ADCO (Adam Newman) is a Los Angeles based artist. Using his iPhone, ADCO developed a new avenue for his abstract art, which has always featured architectural and geometric elements. Engaging in one of the first instincts anyone with a camera has experienced, he aimed skyward and clicked. It's what happens afterwards that makes his “Adcomatic” images so arresting. In a technological leap from his analog wall-hanging work of the aughts, ADCO began in 2016 to create digitally manipulated iPhone photographs of building facades and architectural details.
His images are square photographs, each divided into four equal parts with bold black borders, creating a grid that has become a hallmark of his work. A single image is flopped, doubled and mirrored, then reassembled into something kaleidoscopic and entirely new. Some buildings remain recognizable, with the perfectly symmetrical foursquare format offering a new perspective on a structure's shape and relationship to the landscape. Others become abstract, recalling everything from a psychedelic flower to a seemingly familiar corporate logo. The effect sometimes reveals a sensual perspective to otherwise rigid structures.
The palette is predominantly black and white with gradated blue and green from sky and trees. Some images look at first glance like pen-and-ink drawings. Others, like paintings. Concrete, steel, glass and sky converge into images that can bring to mind the sculptures of Lee Bonticou, the mazes of M.C Escher, the fashion design of Paco Rabanne.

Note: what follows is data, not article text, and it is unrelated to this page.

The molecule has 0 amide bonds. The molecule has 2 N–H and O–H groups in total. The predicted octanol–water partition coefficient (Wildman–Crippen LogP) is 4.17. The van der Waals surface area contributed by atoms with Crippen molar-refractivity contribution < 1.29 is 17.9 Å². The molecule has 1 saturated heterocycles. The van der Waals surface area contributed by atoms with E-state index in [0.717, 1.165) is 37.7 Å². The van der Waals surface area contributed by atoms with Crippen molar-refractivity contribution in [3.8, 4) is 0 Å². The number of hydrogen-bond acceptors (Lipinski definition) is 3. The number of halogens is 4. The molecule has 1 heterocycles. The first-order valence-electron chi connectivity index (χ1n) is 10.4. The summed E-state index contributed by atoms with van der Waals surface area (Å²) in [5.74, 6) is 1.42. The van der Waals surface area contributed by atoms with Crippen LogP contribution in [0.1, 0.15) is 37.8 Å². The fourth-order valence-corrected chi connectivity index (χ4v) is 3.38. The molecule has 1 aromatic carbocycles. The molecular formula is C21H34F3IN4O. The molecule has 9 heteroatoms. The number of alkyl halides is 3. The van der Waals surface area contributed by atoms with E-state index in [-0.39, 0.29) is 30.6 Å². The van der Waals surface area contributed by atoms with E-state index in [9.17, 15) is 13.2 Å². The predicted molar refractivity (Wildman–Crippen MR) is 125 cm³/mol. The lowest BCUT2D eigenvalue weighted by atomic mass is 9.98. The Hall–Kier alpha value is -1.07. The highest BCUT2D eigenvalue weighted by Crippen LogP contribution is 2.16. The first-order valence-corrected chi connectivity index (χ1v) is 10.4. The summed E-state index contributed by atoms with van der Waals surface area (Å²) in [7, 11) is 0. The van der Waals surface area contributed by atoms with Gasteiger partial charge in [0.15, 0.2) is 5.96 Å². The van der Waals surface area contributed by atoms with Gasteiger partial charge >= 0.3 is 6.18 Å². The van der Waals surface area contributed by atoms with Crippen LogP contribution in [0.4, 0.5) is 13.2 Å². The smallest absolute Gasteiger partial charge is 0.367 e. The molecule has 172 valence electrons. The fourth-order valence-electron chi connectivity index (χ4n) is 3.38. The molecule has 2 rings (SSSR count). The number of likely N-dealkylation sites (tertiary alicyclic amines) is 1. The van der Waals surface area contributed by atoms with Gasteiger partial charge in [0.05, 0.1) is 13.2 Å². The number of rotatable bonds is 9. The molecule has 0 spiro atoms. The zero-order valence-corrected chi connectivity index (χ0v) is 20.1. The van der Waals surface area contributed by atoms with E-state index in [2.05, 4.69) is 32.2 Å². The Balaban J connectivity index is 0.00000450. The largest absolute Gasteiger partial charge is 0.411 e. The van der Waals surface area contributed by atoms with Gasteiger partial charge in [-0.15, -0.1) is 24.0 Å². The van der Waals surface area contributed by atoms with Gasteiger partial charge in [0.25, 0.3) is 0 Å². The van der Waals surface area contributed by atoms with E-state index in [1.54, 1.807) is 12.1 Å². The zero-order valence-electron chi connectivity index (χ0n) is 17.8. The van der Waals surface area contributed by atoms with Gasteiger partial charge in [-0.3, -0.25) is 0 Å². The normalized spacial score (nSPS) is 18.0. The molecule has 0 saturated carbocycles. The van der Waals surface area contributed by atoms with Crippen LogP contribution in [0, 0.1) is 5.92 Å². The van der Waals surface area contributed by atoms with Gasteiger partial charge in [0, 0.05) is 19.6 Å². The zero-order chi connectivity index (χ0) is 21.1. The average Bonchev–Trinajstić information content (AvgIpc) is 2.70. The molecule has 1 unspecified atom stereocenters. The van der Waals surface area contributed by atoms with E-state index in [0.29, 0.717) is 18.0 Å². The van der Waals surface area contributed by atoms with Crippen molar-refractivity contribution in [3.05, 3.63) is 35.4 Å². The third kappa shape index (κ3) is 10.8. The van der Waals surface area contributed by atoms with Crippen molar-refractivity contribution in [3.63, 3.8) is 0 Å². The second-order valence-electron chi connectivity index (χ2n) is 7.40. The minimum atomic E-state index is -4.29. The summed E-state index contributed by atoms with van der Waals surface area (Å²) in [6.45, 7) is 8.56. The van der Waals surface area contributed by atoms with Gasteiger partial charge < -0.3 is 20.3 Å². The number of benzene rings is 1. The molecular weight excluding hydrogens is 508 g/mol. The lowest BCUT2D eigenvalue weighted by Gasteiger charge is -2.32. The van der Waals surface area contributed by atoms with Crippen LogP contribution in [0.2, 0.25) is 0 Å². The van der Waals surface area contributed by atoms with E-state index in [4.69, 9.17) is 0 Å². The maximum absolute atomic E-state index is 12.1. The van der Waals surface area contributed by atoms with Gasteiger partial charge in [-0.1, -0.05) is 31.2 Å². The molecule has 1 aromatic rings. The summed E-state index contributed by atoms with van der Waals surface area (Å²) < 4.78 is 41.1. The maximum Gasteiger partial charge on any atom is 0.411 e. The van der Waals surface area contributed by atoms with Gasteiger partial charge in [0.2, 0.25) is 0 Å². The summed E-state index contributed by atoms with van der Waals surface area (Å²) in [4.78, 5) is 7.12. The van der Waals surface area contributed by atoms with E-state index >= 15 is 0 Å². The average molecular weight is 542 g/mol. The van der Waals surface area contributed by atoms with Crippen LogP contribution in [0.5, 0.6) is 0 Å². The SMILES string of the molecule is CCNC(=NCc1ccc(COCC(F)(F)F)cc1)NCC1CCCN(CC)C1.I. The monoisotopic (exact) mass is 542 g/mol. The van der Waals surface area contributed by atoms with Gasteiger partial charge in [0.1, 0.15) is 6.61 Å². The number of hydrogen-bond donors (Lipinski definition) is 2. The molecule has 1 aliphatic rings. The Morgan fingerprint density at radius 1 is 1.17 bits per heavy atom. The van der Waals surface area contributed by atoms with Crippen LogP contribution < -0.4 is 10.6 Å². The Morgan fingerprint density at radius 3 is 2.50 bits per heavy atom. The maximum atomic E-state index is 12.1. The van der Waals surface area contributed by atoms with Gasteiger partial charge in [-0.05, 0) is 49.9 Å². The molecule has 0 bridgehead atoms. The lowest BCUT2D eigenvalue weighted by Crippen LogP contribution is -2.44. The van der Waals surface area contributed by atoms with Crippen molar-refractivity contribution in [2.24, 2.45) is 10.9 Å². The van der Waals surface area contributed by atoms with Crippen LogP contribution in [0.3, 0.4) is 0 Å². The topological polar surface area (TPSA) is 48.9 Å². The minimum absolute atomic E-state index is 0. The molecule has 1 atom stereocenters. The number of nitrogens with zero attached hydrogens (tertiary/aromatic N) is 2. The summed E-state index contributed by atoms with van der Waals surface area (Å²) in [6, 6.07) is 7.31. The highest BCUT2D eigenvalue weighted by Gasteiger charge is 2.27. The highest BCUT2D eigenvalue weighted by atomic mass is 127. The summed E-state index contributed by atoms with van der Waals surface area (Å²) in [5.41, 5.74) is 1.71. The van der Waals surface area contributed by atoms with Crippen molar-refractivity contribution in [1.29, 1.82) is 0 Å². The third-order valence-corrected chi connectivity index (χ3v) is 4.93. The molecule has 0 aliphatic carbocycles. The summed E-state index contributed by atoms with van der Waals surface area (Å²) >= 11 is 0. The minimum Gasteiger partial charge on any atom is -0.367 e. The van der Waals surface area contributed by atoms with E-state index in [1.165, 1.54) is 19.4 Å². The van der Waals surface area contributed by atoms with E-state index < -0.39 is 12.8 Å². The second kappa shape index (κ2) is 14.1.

Inspired by the photography of Julius Shulman and Weegee, ADCO developed a signature process to manipulate and print his images. In such he operates against the cliche of digital photography as fast, cheap and easy. While his Instagram account (@adcomatic) showcases his quatrefoil works, he has also replicated images in a tile pattern that further abstracts the original image.
“Architecture has always provided an overall creative guideline and source of inspiration for me that has flowed into every corner of my life,” says ADCO. His love of architecture began at a young age, so it was natural that his first camera, given to him at age 6, was put to use photographing Manhattan -- Mies van der Rohe's Seagram Building being a favorite subject. Lured by Hollywood, ADCO moved to Los Angeles in the 1990s and began a successful career as a television producer and executive and, more recently, as a forerunner in branding with a focus on new technology. His passion for architecture and art never waned. In his spare time he wrote articles for magazines about forgotten neighborhoods and mid-century obscurities. Devoting more time to his art, he began to be recognized by LA's art community. In under 2 years, he has been included in several gallery shows and juried exhibitions alongside well established artists.
Regarding his art, he adds: "I always try to avoid sentimentality. I trick myself into thinking that using symmetry and the mechanics of photography makes everything feel scientific and unemotional. But the more precision I use, the more human and personal my art becomes. Symmetry is where I can feel real emotion."
ADCO was born and raised in New York. He is also a film and television producer.
All of the photos in this series are shot on iPhone.